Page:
Opinions in this article are the sponsor's. They are not necessarily TeleRead's, and vice versa.

Audiobooks are changing the way we read


playsteraudiobookspostThe booming audiobooks marketplace is an incredibly exciting place for publishers and consumers right now. The medium is exploding in popularity, offering readers new ways to engage with books and shaking up the ways literature is perceived, produced and consumed, both on and offline.

Audiobook sales increased significantly in 2015. A recent report revealed that 43,000 audiobooks were produced last year and close to 4 million were downloaded. The industry is now worth almost $3 billion globally, and many publishers are saying that the subscription audiobooks market has the potential to eclipse its e-books counterpart. The medium is even inspiring its own forms of cultural production: the aptly-named AudioFile is the world’s first audiobooks magazine, publishing reviews of audiobooks and interviews with narrators, as well as providing audiobook lovers with general news updates and information about industry trends.

For people interested in reading but perhaps lacking in free time, audiobooks represent a convenient and practical alternative to curling up with a book. Even for those leading fast-paced and hectic lifestyles, it’s not much of an imposition to plug in some headphones and enjoy an audiobook. People who have time to enjoy reading in print can even get something out of audiobooks by using them to maximize reading efficiency by reading print and audiobook versions of the same title concurrently.

Another big reason audiobooks are getting so popular is that more and more celebrities are lending their voices to their favorite stories, or books that they’ve written themselves. Maggie Gyllenhaal recently narrated the first audiobook release of Sylvia Plath’s celebrated classic The Bell Jar, and Stephen Fry’s narration of J.K. Rowling’s Harry Potter series was extremely well received. Other celebrity audiobooks narrators include Nicole Kidman (To the Lighthouse), Ian McKellen (The Odyssey) and Uma Thurman (Maneater). As audiobooks listening becomes more popular, it could even open up new avenues of possibility for people seeking celebrity of their own—if you or someone you know has a distinctive voice that’s perfect for storytelling, this could be the time to shine.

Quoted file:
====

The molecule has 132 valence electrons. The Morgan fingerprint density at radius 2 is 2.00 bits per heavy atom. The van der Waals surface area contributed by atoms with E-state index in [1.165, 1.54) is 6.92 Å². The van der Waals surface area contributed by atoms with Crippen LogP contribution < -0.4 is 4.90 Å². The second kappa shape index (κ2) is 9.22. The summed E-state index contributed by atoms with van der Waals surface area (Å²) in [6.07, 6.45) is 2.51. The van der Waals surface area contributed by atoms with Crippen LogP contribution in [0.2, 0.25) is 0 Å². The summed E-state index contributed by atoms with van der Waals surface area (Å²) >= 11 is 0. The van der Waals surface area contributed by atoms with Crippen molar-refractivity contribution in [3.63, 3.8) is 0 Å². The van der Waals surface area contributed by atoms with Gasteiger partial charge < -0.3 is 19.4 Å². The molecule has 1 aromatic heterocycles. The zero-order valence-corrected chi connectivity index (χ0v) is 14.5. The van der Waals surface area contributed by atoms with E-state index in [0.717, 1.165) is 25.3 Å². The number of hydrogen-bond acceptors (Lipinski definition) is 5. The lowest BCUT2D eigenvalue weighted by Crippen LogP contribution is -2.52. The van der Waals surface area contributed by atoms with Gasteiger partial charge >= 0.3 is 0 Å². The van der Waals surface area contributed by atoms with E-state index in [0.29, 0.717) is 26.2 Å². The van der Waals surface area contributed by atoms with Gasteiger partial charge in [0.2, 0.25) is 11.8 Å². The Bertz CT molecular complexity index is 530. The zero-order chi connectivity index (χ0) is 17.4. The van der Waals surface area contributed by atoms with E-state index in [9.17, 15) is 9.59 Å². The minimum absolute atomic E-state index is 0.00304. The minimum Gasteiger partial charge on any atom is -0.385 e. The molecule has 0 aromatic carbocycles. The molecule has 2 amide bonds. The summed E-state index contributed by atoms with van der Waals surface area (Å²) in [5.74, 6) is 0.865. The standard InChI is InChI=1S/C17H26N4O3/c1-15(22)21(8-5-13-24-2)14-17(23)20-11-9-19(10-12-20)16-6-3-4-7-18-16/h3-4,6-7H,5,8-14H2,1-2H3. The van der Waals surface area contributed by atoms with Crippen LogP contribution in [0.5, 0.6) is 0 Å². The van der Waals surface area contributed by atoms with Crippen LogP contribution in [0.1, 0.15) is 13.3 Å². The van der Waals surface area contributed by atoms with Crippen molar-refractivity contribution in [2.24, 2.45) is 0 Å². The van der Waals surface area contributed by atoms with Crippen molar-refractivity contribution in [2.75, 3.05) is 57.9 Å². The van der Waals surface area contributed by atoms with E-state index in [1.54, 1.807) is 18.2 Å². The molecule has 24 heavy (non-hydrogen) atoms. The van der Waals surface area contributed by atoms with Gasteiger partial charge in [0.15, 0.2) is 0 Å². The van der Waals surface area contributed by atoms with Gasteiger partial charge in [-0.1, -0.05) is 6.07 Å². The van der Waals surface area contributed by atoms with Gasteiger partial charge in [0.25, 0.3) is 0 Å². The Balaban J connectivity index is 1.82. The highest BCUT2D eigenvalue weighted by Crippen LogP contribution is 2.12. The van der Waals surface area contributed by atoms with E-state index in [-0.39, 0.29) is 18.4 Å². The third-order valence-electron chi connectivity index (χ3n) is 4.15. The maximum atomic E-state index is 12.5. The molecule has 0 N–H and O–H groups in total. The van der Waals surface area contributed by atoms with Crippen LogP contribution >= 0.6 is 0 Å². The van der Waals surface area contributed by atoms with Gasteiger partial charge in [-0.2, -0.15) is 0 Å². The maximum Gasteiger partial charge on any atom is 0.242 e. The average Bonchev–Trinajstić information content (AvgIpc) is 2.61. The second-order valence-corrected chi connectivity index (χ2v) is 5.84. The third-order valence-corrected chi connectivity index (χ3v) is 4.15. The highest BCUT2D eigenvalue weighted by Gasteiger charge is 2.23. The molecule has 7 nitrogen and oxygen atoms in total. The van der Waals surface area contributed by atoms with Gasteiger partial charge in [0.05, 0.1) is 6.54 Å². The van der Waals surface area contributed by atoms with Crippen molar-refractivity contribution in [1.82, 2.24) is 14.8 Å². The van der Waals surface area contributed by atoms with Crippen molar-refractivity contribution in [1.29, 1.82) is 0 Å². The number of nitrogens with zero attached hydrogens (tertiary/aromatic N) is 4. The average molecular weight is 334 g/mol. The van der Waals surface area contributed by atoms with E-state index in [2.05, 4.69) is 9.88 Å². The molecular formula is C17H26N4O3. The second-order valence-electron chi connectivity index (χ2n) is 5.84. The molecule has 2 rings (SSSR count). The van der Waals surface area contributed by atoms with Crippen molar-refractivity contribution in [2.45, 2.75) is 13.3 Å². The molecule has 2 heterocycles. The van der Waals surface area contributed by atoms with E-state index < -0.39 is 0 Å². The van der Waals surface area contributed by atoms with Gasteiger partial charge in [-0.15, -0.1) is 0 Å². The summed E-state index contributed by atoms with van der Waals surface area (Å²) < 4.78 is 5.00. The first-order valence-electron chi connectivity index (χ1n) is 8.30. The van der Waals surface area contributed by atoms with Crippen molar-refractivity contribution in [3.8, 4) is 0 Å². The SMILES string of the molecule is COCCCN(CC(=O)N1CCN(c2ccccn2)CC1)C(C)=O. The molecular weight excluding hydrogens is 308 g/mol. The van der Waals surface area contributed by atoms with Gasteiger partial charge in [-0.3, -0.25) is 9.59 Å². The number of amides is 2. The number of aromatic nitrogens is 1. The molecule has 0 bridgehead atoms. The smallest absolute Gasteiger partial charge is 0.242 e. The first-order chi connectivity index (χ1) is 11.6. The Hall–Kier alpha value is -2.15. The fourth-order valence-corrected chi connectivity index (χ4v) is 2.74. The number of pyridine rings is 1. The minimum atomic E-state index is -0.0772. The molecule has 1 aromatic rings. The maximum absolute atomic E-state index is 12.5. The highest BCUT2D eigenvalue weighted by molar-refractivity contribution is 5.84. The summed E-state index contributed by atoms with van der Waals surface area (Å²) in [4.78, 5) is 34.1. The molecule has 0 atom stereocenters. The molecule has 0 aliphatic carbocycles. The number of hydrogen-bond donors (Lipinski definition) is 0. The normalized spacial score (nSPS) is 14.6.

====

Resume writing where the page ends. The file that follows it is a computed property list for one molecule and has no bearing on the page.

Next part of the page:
To stand out amongst the competition, digital audiobooks providers are working to differentiate themselves and win customers in new and innovative ways. Audible, for example, is taking cues from Netflix and producing its own exclusive series of audiobooks that can only be accessed through the service. Audible Studios records its own versions of popular novels and is even producing brand new audio-only content exclusively for its subscribers.

Playster is another contender in the digital audiobooks marketplace. Besides offering movies, games, music and books, the fledgeling service also has a substantial collection of audiobooks as part of its multimedia offering. Unlike with competing services, users can pay a flat fee to browse and listen to as many audiobooks as they want—the majority of audiobooks providers require listeners to buy credits for each item of content they consume. Throw in the Playster-branded tablet and headphones custom-built for those signing up for a year, and you’ve got a pretty appealing offering for audiobooks aficionados.

Audiobooks are clearly on the up-and-up, and they’re getting people to read more books in new and interesting ways. The potential is vast, with audiobooks having the ability to pull reading from a private, individual experience to one that could be enjoyed in a group setting. This has fascinating implications for books as a medium, and with the increasing popularity of digital audiobooks as a form of entertainment, it’s safe to say that reading is by no means a dying activity—it’s simply evolving to accommodate our increasingly busy lifestyles.

(The above is sponsored content from Playster. The opinions here are not necessarily TeleRead’s or vice versa.)


  1. I too am a big fan of audiobooks, but not just any audiobook. Playster may like celebrity readers because they make use of them. I don’t care for them myself.

    First, because I deplore celebrities in general as people who’re famous for being famous and little else.

    Second, because it’s depressing to see studies that show how little today’s teens and young adults know about history, geography, or current events in comparison to what they know about the often dysfunctional lives of celebrities.

    Third, if you’re drawn to people in trouble, don’t waste your time following some rich celebrity with marital issues or the like. You can do them no good. Help someone around you work out those issues. You’ll actually be doing some good in the world.

    Fourth, I get ticked off at rich celebrities who seem so obsessed with money that they pursue still more of it by doing work that could be done by little known professionals desperately in need of income to pay the rent. Leave that work to those who do it for their only living. They’re probably better at it anyway.


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